A Jersey pop prince has taken to a local farm, armed with a keytar, in a synthy bid to encourage everyone to let loose and give in to their animal instincts.
Every Friday, Express presents a selection of online and offline exhibitions, performances, workshops, events and other historic, creative and delicious content to help islanders get their weekly dose of culture.
Here's this week's offering...
For those who have just managed to rid themselves of the earworm that was Rhumba Club’s upbeat rally against conversion therapy… bad news.
Rhumba Club – aka Tom Falle – is back with another 80s beat and bleat-filled toe-tapper, nay (or perhaps that should be neigh), body-shaker.
Bejewelled with Les Fleurs-esque tinkles, ‘Primitive’ is an aural celebration of authenticity – stripping back, going filter-free and giving in to your animal instincts.
The video is out today, and eagle-eyed islanders might recognise the setting…
“I chose Bramble Farm for the video, because I can’t think of anything more authentic and human than hanging around with animals, wearing clothes you want to wear, adorned by a keytar,” Tom told Express. Amen to that.
Of all the places to encounter a stranger, under a table at a wedding isn’t necessarily the first one that comes to mind.
Written by local comedy poet and Express columnist Martha MacDonald, ‘Hiding Place’ is a short film which takes place almost exclusively in this bizarre location where wedding guests Stevie (Rebecca Eve) and Jake (Joss J. MacDonald) are flung together.
HIDING PLACE + BOOKSMART - Sat 30 Oct 7pm— Jersey Arts Centre (@JsyArtsCentre) October 15, 2021
Don't miss this double-bill of film! 1st up is the premiere of the short film HIDING PLACE, commissioned by JAC as part of the #Scenesfroma project. Then, sit back, relax and enjoy BOOKSMART - tickets are just £5!https://t.co/OoRWMRFi7P pic.twitter.com/8yOXJLlh0k
The piece was commissioned by the Arts Centre as part of new writing initiative ‘Scenes From A…’ in January 2021, and was filmed by local filmmaker Lucy Le Lievre, and accompanied by a soundtrack by Christina Orchard.
It will be screened tomorrow (Saturday 30 October) at 19:00 at the Arts Centre, followed by coming-of-age film Booksmart.
Musically mature for his years, Grainville student Fabian Watkins has just released his first album, 'Moths on a piano'.
Speaking about the release, the school said: "Releasing his first Lo-Fi album, Fabian joins pioneers of this genre such as R.Stevie Moore, The Beach Boys, Todd Rundgren and Jendek in delivering a 7 song album available on both Spotify and Apple Music.
"Moths on a Piano takes inspiration from the home recording style originally created in the 80’s and 90’s that was popularised in the late 80’s by a New Jersey radio show which showed technical primitivism and brilliance. Nowadays with the use of digital technology the Technical primitivism has been replaced with bedroom recording and digital mastery which has shifted the focus of Lo-Fi to a form of downtempo chillhop with artists such as Nujabes and J Dilla."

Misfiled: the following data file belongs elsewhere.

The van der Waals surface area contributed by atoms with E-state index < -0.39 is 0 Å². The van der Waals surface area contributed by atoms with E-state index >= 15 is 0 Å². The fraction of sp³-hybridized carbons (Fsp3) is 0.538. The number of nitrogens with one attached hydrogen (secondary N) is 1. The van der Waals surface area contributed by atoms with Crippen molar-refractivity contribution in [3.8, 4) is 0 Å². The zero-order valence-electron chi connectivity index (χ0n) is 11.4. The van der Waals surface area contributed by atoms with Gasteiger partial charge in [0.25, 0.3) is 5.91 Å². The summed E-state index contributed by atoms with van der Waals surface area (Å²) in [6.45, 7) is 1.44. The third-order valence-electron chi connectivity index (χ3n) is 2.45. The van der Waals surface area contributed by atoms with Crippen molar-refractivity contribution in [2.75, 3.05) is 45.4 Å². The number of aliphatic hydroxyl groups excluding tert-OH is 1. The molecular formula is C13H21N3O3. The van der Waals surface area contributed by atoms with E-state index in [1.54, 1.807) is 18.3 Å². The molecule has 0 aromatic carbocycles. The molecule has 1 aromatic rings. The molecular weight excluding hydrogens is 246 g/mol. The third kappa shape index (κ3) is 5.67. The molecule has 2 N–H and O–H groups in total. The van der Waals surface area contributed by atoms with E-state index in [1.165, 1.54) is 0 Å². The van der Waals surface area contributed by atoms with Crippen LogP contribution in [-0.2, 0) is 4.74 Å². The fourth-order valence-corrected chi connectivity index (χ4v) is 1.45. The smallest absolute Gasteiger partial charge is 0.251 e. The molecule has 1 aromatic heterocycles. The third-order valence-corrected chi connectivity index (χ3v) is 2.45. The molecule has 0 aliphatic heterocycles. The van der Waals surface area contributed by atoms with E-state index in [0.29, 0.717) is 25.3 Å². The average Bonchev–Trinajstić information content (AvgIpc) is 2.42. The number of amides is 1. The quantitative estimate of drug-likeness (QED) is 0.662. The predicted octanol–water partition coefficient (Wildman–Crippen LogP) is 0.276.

Click HERE to listen on Spotify.
Written in 1939, Noel Coward’s sparkling comedy, Present Laughter wasn’t performed until 1942 as British theatres closed for the first half of the Second World War...
…So rather apt, then, that it will be the first post-pandemic performance of TC Productions, a local semi-professional theatre group who donate proceeds from ticket sales to charity.
Directed by Sassie Bisson, the play’s action centres on ageing stage star Garry Essendine – a popular, selfish, vain, witty, charming and dangerously alluring man - and his tight group of friends and colleagues who revolve like satellites around him.
“The cast feel a strong affinity with this particular play as we venture back on stage after a similar theatre closure. We wanted to welcome audiences back with an evening of laughter after the difficulties of the past eighteen months, much as Coward and his company did back in 1942,” said Producer Tessa Coleman.
It will be running at the Jersey Arts Centre from 2 to 6 November, with proceeds going to Kairos Arts, a Jersey charity providing art therapy workshops for domestic abuse survivors and vulnerable people to share their feelings.
Throughout the summer, videographer Jake Mullins captured RampArts’ bid to revamp public spaces with a series of dazzling murals.
They’re inviting islanders to watch that never-before-seen footage – complimentary portion of popcorn in hand – next Wednesday at 19:00 at the Salvation Army Café.
The free screening will be followed by a set from DJ Stefunk.
Tickets can be booked here.
The National Trust for has released a children’s book celebrating biodiversity.
‘The Silent Garden’ tells the tale of Cyril squirrel and his friends, whose overgrown garden home and dilapidated house is bought and renovated by a couple keen to have a weed free and tidy garden.
As a result, their garden falls eerily silent as there is no longer any room for the wildlife. Luckily their grandchildren come to the rescue and help them realise how to have a garden that welcomes nature and they all can enjoy.
Commissioned by a private sponsor, the book was written by Penny Byrne and features hand-drawn illustrations by Erin Brown. It can be found in National Trust gift shops.
Last week, a new mural on the side of the Le Masurier Merchant Square hoardings on Bath Street was unveiled.
It was the creation of four Highlands College arts students working alongside Jersey’s Sami Osman, known as Kumo.
Its reveal came alongside the official naming of Moneypenny Lane – a title selected by a local schoolgirl in memory of a former Odeon Manager, while also acknowledging the latest Bond film.
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